Newswise — February 7, 2018 (Waterloo, Ontario, Canada) – If science is like puzzle-solving, then making sense of quantum theory is a particularly thorny kind of brain-twister.

But what if we are asking the wrong kinds of questions?

In a live webcast event on Wednesday February 7 at 7PM ETRobert Spekkens will explain why some quantum puzzles may be the result of “category mistakes” – misjudgments about the type of things you’re seeking to explain.

To illustrate this idea, Spekkens will use historical examples of category mistakes, ranging from Platonic philosophy and Egyptian hieroglyphs to recent instances of poorly implemented drug trials.

Spekkens’ talk, titled “The riddle of the quantum sphinx: Quantum states and category mistakes,” is part of the Perimeter Institute Public Lecture Series. The talk will be webcast live on and via partner organizations.

Spekkens is a Faculty member at Perimeter Institute whose research examines the foundations of quantum theory. He co-edited the book Quantum Theory: Informational Foundations and Foils, and he is a Project Leader of the international research collaboration “Quantum Causal Structures.” In 2012, he won first prize in the Foundational Questions Institute (FQXi) essay contest “Questioning the Foundations: Which of Our Assumptions Are Wrong?” He lives in Waterloo with his wife and three-year-old son.

Following the talk, Spekkens will answer questions from the online and in-house audience – including questions submitted prior to and during the talk via Facebook and Twitter (using the hashtag #piLIVE). Questions are welcomed from everyone – aspiring scientific explorers, school classes, physics buffs, and general math and science enthusiasts.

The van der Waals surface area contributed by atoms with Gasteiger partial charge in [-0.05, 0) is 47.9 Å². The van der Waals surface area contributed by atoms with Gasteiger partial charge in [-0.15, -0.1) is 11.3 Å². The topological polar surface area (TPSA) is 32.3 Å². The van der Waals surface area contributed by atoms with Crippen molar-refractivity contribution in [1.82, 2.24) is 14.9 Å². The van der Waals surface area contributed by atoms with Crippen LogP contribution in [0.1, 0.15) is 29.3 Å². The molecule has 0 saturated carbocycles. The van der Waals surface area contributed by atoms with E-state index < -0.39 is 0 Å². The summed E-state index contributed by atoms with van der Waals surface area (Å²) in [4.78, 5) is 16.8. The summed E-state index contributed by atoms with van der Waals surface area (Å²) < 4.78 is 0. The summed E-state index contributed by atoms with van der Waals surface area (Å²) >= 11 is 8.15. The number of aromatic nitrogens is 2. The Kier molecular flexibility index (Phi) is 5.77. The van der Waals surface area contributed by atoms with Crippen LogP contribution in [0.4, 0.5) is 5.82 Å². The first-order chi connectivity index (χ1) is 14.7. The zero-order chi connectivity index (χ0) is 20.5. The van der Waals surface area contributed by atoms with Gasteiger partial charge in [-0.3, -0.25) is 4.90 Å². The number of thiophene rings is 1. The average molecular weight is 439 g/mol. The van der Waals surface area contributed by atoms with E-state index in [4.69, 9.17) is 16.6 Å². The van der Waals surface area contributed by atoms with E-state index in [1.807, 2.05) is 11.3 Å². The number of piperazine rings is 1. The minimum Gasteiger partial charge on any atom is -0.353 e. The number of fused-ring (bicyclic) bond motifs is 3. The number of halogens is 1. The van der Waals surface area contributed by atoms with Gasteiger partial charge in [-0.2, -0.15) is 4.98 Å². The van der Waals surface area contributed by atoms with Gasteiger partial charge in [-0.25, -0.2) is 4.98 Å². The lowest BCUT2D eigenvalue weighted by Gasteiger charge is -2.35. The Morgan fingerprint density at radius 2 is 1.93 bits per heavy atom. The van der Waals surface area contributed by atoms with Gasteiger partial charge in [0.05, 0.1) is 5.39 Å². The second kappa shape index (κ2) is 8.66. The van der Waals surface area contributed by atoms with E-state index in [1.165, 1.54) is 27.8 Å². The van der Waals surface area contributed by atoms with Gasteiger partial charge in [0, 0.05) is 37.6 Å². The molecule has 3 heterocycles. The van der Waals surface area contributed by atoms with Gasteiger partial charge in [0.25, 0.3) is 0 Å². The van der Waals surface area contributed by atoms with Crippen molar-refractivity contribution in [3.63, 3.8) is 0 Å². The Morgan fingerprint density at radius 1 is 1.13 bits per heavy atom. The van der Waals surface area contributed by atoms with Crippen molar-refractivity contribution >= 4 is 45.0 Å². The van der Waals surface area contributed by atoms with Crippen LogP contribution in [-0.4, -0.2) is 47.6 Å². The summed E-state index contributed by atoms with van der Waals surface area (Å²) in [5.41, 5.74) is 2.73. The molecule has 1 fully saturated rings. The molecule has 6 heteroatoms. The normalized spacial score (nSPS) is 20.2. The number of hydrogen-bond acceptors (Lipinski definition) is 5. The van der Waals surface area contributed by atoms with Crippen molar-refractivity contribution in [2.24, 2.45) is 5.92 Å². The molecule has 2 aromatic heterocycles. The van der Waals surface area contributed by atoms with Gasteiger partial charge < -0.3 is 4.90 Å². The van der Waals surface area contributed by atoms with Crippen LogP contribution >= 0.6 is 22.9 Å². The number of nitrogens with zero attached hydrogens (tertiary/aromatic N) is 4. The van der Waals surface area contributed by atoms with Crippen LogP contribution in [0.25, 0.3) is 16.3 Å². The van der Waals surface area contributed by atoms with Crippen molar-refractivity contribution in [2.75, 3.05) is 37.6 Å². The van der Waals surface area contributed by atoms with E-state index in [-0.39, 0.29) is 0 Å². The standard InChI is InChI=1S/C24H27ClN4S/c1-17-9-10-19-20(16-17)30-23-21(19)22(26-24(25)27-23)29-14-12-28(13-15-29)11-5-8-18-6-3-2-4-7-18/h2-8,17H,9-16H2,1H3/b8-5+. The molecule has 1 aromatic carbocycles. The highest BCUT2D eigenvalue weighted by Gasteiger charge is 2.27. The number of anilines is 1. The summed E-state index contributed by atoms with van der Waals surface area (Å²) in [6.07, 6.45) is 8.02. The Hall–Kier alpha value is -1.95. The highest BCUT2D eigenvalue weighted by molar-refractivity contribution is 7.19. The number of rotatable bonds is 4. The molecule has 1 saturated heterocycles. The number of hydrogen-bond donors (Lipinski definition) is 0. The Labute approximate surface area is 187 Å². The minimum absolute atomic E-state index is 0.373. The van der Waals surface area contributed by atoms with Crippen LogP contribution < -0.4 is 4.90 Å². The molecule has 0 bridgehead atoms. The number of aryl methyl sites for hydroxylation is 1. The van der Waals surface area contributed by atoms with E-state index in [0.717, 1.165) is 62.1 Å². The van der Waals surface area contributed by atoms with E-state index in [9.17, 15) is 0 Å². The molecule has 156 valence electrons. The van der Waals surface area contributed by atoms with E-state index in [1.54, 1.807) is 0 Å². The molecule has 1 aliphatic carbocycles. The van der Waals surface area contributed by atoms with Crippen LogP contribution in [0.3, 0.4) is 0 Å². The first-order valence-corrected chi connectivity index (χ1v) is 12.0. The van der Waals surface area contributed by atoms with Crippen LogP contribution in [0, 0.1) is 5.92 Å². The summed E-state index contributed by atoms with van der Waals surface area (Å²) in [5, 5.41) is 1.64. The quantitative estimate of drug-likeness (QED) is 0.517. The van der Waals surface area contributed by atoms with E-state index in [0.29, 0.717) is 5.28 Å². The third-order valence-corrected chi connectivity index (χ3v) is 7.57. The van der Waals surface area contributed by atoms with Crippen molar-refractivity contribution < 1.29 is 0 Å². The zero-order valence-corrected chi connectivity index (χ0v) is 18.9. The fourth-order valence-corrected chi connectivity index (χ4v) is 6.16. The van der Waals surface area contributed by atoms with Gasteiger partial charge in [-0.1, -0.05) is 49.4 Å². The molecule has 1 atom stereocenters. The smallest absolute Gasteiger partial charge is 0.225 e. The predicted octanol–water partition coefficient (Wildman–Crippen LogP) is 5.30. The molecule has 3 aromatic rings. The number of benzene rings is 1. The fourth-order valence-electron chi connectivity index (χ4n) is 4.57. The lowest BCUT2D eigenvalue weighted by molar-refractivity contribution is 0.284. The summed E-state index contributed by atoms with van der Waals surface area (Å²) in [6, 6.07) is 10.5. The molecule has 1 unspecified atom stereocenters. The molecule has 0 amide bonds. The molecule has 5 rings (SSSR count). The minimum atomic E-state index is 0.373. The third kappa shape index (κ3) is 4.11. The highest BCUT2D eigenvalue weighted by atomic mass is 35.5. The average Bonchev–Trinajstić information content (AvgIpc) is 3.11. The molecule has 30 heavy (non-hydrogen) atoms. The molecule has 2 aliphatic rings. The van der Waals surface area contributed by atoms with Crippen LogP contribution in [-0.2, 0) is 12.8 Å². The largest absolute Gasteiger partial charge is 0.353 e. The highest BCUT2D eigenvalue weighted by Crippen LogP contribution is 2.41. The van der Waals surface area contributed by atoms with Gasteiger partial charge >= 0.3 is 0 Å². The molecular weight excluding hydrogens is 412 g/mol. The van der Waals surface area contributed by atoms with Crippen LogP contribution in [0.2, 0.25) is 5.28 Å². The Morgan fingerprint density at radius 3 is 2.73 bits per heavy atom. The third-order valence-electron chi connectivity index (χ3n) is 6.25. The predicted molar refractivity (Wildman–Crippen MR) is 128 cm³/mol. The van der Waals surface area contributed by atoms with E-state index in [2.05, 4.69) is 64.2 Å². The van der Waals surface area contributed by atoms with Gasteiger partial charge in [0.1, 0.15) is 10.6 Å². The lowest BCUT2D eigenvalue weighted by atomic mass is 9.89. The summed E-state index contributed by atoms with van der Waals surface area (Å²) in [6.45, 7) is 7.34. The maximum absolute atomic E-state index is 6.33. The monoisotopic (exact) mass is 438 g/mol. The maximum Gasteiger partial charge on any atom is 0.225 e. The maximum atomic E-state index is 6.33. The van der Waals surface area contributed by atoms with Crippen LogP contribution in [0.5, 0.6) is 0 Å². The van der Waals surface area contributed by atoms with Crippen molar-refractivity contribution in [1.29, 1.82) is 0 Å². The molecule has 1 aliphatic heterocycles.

View past PI Public Lectures and events, and read more about PI’s research, training, and outreach activities at


Perimeter Institute is the world’s largest research hub devoted to theoretical physics. The independent Institute was founded in 1999 to foster breakthroughs in the fundamental understanding of our universe, from the smallest particles to the entire cosmos. Research at Perimeter is motivated by the understanding that fundamental science advances human knowledge and catalyzes innovation, and that today’s theoretical physics is tomorrow’s technology. Located in the Region of Waterloo, the not-for-profit Institute is a unique public-private endeavour, including the Governments of Ontario and Canada, that enables cutting-edge research, trains the next generation of scientific pioneers, and shares the power of physics through award-winning educational outreach and public engagement.


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